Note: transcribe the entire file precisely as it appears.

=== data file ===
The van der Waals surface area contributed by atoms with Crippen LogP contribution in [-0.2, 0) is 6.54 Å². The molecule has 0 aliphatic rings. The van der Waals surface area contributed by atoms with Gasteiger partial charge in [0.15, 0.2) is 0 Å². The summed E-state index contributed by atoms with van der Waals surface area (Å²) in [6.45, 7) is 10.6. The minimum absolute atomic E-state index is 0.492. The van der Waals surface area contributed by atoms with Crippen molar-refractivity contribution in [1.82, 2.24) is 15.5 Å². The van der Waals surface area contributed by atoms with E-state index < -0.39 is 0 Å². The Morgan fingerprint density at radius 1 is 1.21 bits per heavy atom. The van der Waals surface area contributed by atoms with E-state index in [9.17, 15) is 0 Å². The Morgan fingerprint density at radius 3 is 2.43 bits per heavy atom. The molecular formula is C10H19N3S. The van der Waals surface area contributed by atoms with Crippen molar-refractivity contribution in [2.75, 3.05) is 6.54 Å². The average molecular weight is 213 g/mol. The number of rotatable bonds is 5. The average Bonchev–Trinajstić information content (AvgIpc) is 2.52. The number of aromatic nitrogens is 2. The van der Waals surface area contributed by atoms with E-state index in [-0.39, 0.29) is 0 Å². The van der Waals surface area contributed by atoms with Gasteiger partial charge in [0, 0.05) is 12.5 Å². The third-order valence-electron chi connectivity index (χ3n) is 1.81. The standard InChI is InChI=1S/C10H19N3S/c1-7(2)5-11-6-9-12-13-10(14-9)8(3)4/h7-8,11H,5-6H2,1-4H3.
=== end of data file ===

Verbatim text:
The van der Waals surface area contributed by atoms with Crippen LogP contribution in [-0.2, 0) is 6.54 Å². The molecule has 0 aliphatic rings. The van der Waals surface area contributed by atoms with Gasteiger partial charge in [0.15, 0.2) is 0 Å². The summed E-state index contributed by atoms with van der Waals surface area (Å²) in [6.45, 7) is 10.6. The minimum absolute atomic E-state index is 0.492. The van der Waals surface area contributed by atoms with Crippen molar-refractivity contribution in [1.82, 2.24) is 15.5 Å². The van der Waals surface area contributed by atoms with E-state index < -0.39 is 0 Å². The Morgan fingerprint density at radius 1 is 1.21 bits per heavy atom. The van der Waals surface area contributed by atoms with E-state index in [9.17, 15) is 0 Å². The Morgan fingerprint density at radius 3 is 2.43 bits per heavy atom. The molecular formula is C10H19N3S. The van der Waals surface area contributed by atoms with Crippen molar-refractivity contribution in [2.75, 3.05) is 6.54 Å². The average molecular weight is 213 g/mol. The number of rotatable bonds is 5. The average Bonchev–Trinajstić information content (AvgIpc) is 2.52. The number of aromatic nitrogens is 2. The van der Waals surface area contributed by atoms with E-state index in [-0.39, 0.29) is 0 Å². The van der Waals surface area contributed by atoms with Gasteiger partial charge in [0, 0.05) is 12.5 Å². The third-order valence-electron chi connectivity index (χ3n) is 1.81. The standard InChI is InChI=1S/C10H19N3S/c1-7(2)5-11-6-9-12-13-10(14-9)8(3)4/h7-8,11H,5-6H2,1-4H3.